Can we reverse the damage we’ve done to the environment? How do our brains decide which memories to keep? What is the real border between life and death—and can people cross back and forth? These fascinating books will satisfy your curiosities.
“Shocked: Adventures in Bringing Back the Recently Dead”
by David Casarett, Current
Hospice doctor David Casarett cites plenty of astonishing cases of heart resuscitations, from the toddler trapped for an hour underwater to the cardiac patient who suffered a massive heart attack. But no two stories of revival are alike, and while some patients are restored to vitality, others exist only as blips on a screen, their hearts beating reliably but their brains static. Faced with both the astounding capabilities of modern medicine and the fickle nature of heart resuscitations, Casarett asks us to consider: “How have we convinced ourselves that efforts to resuscitate someone should be automatic? What does the future hold? And should we be excited or frightened? Or maybe both?”
“Zoom: How Everything Moves”
by Bob Berman; Little, Brown
Astronomy writer Bob Berman’s use of phrases like “atomic theory,” “rate of speed,” and “vacuum energy” might transport you back to high school physics class. But in the midst of all his systematic commentary, he also offers a trove of facts that will interest and captivate all of us. For example, there is a scientific reason why it’s better to trust your instincts. The fastest recorded human sneeze moved at 102 mph. And free will may not be entirely what you think.
“Opening Heaven’s Door: Investigating Stories of Life, Death, and What Comes After”
by Patricia Pearson; Atria
When Patricia Pearson’s father died unexpectedly in his sleep, the news came as a shock to Patricia—but not, it turned out, to her sister Katharine. Katharine, who was suffering from metastatic breast cancer, described an overwhelming sense of calm that enveloped her in the pre-dawn hour of her father’s death. In the wake of this seemingly supernatural event, Pearson turns a rational, investigative eye on what we really know about the act of dying.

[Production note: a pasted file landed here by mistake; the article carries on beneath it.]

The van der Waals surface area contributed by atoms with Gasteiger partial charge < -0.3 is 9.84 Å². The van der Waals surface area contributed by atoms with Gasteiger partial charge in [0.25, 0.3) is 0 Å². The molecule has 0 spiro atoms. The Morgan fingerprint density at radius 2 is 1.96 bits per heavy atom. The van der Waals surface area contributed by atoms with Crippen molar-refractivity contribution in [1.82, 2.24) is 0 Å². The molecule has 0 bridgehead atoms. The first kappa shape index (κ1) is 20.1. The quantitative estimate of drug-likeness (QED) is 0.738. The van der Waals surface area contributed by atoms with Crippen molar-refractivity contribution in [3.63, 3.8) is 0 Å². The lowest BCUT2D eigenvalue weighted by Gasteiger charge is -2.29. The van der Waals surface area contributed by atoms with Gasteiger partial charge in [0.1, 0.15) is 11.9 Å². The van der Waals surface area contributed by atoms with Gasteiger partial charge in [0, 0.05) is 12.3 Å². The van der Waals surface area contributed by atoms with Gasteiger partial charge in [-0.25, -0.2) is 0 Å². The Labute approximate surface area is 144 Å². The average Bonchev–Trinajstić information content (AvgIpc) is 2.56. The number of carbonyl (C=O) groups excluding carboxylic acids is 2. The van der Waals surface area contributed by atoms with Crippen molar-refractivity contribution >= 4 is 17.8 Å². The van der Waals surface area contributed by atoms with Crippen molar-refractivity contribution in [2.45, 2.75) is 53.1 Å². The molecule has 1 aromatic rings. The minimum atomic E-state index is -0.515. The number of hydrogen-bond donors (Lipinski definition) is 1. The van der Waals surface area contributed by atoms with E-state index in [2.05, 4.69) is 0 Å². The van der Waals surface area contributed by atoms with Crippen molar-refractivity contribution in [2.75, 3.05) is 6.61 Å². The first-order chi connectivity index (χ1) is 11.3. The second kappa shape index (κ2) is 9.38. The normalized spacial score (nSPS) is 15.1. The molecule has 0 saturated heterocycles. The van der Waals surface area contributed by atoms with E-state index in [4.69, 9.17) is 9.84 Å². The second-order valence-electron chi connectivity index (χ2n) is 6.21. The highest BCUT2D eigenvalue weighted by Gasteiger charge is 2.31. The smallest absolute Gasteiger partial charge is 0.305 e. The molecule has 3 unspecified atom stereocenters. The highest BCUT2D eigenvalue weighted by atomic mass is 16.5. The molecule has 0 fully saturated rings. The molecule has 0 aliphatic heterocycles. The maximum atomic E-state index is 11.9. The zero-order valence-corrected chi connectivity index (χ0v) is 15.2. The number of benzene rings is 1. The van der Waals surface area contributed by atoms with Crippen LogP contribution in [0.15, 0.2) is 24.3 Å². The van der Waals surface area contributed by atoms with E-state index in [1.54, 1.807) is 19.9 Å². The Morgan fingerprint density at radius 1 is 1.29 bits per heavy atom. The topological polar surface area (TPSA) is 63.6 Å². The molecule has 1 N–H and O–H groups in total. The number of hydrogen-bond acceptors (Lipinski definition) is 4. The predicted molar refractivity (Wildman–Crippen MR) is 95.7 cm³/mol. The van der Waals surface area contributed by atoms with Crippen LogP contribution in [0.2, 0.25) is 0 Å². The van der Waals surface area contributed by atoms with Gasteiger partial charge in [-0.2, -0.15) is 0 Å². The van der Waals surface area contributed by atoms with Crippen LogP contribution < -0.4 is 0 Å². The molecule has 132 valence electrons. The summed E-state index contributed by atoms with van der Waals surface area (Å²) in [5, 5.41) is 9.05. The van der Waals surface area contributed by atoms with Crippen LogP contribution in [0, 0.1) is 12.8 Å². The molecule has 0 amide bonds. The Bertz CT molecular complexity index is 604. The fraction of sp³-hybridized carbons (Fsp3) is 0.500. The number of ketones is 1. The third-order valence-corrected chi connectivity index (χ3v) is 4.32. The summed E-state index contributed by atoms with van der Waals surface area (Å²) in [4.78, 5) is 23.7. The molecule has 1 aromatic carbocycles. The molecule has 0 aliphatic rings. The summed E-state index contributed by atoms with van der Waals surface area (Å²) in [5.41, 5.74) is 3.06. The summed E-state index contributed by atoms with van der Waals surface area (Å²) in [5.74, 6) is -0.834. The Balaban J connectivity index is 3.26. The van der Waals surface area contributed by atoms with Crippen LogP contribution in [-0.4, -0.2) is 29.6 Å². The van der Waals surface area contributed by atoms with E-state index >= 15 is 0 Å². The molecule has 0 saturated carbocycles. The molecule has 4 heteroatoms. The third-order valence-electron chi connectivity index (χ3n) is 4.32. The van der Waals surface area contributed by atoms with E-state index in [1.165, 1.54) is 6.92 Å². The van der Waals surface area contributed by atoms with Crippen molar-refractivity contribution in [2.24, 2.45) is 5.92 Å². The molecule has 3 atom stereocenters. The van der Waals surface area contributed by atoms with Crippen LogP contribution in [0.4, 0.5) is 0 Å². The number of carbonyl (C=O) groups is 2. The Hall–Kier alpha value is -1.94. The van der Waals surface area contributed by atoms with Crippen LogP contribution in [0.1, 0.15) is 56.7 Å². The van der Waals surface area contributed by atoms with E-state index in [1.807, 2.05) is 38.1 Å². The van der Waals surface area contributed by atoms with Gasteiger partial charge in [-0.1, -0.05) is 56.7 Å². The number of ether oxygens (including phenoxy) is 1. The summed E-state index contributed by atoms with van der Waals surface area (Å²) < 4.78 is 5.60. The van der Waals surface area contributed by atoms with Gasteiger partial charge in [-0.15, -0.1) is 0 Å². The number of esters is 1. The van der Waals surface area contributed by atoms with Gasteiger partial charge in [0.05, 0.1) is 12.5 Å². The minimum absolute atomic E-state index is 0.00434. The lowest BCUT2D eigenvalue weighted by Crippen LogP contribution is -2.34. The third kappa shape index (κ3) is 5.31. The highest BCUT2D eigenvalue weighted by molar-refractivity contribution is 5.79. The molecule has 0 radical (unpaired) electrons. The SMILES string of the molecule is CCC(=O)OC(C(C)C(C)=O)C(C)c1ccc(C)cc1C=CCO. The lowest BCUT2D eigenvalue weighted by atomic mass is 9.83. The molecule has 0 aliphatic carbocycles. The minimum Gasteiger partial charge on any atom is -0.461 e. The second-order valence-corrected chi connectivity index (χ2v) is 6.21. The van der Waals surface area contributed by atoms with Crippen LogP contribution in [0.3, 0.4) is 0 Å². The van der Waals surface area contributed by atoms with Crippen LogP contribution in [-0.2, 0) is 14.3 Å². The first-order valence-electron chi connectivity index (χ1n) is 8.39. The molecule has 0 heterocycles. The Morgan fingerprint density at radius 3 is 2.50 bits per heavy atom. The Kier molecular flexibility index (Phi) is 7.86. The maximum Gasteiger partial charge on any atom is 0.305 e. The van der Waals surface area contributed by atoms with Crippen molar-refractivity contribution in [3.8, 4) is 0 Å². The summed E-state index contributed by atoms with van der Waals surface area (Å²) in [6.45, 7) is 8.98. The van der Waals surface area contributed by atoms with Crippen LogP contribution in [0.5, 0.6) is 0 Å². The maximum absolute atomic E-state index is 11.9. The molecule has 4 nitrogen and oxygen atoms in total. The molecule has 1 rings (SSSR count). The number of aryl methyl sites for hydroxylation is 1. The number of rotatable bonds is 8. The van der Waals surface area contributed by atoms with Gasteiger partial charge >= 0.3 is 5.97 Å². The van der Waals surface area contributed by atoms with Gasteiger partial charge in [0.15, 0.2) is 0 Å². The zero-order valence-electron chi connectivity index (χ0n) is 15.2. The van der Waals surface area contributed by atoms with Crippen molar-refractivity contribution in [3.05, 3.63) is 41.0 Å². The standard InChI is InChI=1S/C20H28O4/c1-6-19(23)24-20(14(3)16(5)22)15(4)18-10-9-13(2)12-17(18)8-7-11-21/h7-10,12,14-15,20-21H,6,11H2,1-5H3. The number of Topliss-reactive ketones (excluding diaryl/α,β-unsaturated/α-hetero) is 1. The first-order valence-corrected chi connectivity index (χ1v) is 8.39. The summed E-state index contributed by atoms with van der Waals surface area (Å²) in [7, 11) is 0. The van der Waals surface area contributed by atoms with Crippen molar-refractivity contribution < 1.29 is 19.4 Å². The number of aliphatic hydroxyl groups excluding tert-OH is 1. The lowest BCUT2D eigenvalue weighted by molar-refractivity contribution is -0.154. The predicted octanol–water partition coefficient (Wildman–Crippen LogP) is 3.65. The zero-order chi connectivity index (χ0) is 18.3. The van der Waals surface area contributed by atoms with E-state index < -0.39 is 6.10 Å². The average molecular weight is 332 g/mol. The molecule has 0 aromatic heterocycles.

“The Human Age: The World Shaped By Us”
by Diane Ackerman; Norton
Just as Earth once experienced the Stone Age, the Bronze Age, and the Iron Age, we are now, observes author Diane Ackerman, experiencing the Human Age—a time when humans are present everywhere and in everything. But for all the havoc we’ve wreaked—record heat waves, devastating droughts, and floods—there is, Ackerman claims in this unique look at the way the natural world has adapted to human presence, reason for hope: “We’ve tripled our life span, reduced childhood mortality, and, for most people, improved quality of life—from health to daily comforts—to a staggering degree. Our mistakes are legion, but our talent is immeasurable.”
“The Tale of the Dueling Neurosurgeons: The History of the Human Brain as Revealed by True Stories of Trauma, Madness and Recovery”
by Sam Kean; Little, Brown
Hypochondriacs beware: Neurosurgeons learned most of what they know about the brain by studying people with rare ailments, and Kean isn’t afraid to describe them in grisly detail—including his own struggle with a terrifying sleep disorder. Here, he neatly condenses what scientists have learned from centuries of suffering and studying, and you’ll be amazed at the ways they can manipulate the brain (think induced out-of-body experiences, phantom limbs, and the sensation of shaking hands with yourself). Our knowledge is vast, but uncertainties remain, and Kean invites readers to join the ranks of brilliant neurosurgeons in wondering: “How does a conscious mind emerge from a physical brain?”